World Food Day – Navigating food fads in the global fight against hunger

    16 October 2023

    Around 800 million people around the world suffer from food insecurity and hunger while at the same time food trends and fads are spreading more quickly than ever. This World Food Day, CropLife Australia is highlighting the impact that these trends can have on sustainable food production, supply and inequality.

    “Consumers are increasingly seeking out new and novel dietary choices, both in Australia and globally,” said Matthew Cossey, Chief Executive Officer of CropLife Australia, the national peak industry organisation for the plant science sector.

    “It is great that they can have such choice and a privilege to have the option. While short-term food trends can provide exciting opportunities for innovation and diversification in the food industry, it’s essential for producers, consumers and policymakers to be mindful of their broader implications. It takes years for farmers and supporting sectors such as the plant science industry to introduce and get new produce options to commercial viability in a sustainable way. Short-term food fads can pose a real threat to financial feasibility for farmers and producers and to the broader challenge of delivering food security for all.

    “Thanks to product marketing and social media, we’ve seen a rise in short-term food trends that eliminate perfectly healthy foods based on the food group or how they’re produced. The plant science industry supports all farming systems with innovations but we know that preferences of some consumers for organic, biodynamic and “Non-GMO” foods, for example, are not by definition healthier or more environmentally sustainable,” said Mr Cossey.

    “Shifts in consumer preferences may put sudden demand on specific products, ingredients or production methods that create cascading pressure on supply chains. Furthermore, some food trends and policies made on the basis of environmental sustainability can counterproductively strain resources and result in increased carbon emissions, food loss and deforestation,” Mr Cossey added.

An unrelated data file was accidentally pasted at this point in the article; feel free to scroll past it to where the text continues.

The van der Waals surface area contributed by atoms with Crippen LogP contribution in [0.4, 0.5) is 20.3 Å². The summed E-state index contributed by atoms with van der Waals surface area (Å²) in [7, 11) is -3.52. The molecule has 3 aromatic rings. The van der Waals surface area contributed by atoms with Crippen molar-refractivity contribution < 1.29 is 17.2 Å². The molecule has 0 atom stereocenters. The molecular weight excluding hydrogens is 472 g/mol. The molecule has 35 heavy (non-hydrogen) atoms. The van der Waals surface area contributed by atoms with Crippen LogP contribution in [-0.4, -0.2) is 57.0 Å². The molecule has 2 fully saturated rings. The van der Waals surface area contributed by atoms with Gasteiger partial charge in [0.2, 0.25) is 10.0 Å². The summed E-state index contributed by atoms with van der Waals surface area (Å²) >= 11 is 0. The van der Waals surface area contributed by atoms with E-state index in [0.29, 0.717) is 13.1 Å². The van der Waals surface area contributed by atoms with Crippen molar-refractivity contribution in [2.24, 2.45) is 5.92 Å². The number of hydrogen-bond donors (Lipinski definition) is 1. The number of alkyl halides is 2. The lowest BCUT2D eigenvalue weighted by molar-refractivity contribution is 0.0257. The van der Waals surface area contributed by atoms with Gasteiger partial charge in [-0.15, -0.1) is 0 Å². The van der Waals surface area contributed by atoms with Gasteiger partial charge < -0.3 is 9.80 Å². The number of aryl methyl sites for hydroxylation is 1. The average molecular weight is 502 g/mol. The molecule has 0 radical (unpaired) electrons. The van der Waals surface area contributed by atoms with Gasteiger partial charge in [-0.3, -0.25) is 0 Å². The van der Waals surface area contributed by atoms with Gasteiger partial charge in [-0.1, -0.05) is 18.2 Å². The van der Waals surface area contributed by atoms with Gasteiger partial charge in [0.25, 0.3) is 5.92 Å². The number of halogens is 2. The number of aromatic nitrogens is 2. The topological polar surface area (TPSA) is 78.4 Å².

“The EU farm to fork policies that aim to reduce pesticide use by 50 per cent and increase organic production is a prime example. It is predicted that under these policies, global food production would reduce by 12 per cent and increase deforestation and emissions in other countries to make up for these losses.”

    Polices that impact food production have real consequences for global hunger and poverty too, with the number of food-insecure people in the world predicted to rise by 185 million on top of the extra two billion people we will need to feed in 2050.

    “The agriculture industry has a big job to do. To ensure long-term, sustainable food production, farmers must have access to cutting-edge farming innovations. These innovations not only combat global hunger, malnutrition, and poverty but also meet the ever-growing demands of consumers,” said Mr. Cossey.

    “The role of science in agriculture is poised to play a crucial role in food security in the coming decades. Modern pesticides offer pest management solutions that prevent the loss of more than half of the world’s food crops annually in order to meet the global food demand.”

    Agricultural biotechnology also provides significant environmental and consumer benefits. Scientists and researchers are developing food crops that exhibit enhanced resistance to drought, heat, salinity, and pests. These innovations also lead to crops with increased nutritional value to combat nutritional deficiencies and disease like Golden Rice, a potent source of Vitamin A.

    Mr Cossey concluded, “People’s relationship with food in food secure nations is complex. It’s emotional, social, essential for life but sometimes mis-informed. In non-food secure nations it’s simply about achieving minimum food and nutritional requirements. Above all we have a choice to make and with that comes responsibility. It’s crucial that the choices we make are based on scientific evidence, not false ideology or fads.